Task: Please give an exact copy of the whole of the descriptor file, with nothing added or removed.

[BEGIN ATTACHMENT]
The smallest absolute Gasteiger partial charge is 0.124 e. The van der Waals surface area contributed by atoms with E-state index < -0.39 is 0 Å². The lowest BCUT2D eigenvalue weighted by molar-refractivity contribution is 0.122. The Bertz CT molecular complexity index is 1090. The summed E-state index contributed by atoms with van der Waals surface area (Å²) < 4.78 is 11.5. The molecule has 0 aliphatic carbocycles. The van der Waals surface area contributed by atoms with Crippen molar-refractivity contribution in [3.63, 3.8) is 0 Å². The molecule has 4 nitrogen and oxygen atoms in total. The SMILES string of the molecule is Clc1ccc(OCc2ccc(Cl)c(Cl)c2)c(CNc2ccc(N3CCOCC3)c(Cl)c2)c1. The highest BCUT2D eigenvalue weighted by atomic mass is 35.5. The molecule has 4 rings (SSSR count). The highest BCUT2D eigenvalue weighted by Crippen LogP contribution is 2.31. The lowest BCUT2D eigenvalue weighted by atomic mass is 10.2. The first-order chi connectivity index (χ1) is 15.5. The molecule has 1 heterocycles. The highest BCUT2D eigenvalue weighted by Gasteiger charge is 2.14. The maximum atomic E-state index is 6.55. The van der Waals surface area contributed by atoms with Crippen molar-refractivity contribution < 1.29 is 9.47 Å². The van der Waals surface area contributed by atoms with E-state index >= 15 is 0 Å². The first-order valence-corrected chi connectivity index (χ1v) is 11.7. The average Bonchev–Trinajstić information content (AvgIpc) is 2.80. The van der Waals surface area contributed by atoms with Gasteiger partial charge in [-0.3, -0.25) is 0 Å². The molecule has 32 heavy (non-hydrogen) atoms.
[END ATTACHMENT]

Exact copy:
The smallest absolute Gasteiger partial charge is 0.124 e. The van der Waals surface area contributed by atoms with E-state index < -0.39 is 0 Å². The lowest BCUT2D eigenvalue weighted by molar-refractivity contribution is 0.122. The Bertz CT molecular complexity index is 1090. The summed E-state index contributed by atoms with van der Waals surface area (Å²) < 4.78 is 11.5. The molecule has 0 aliphatic carbocycles. The van der Waals surface area contributed by atoms with Crippen molar-refractivity contribution in [3.63, 3.8) is 0 Å². The molecule has 4 nitrogen and oxygen atoms in total. The SMILES string of the molecule is Clc1ccc(OCc2ccc(Cl)c(Cl)c2)c(CNc2ccc(N3CCOCC3)c(Cl)c2)c1. The highest BCUT2D eigenvalue weighted by atomic mass is 35.5. The molecule has 4 rings (SSSR count). The highest BCUT2D eigenvalue weighted by Crippen LogP contribution is 2.31. The lowest BCUT2D eigenvalue weighted by atomic mass is 10.2. The first-order chi connectivity index (χ1) is 15.5. The molecule has 1 heterocycles. The highest BCUT2D eigenvalue weighted by Gasteiger charge is 2.14. The maximum atomic E-state index is 6.55. The van der Waals surface area contributed by atoms with Crippen molar-refractivity contribution < 1.29 is 9.47 Å². The van der Waals surface area contributed by atoms with E-state index >= 15 is 0 Å². The first-order valence-corrected chi connectivity index (χ1v) is 11.7. The average Bonchev–Trinajstić information content (AvgIpc) is 2.80. The van der Waals surface area contributed by atoms with Gasteiger partial charge in [-0.3, -0.25) is 0 Å². The molecule has 32 heavy (non-hydrogen) atoms.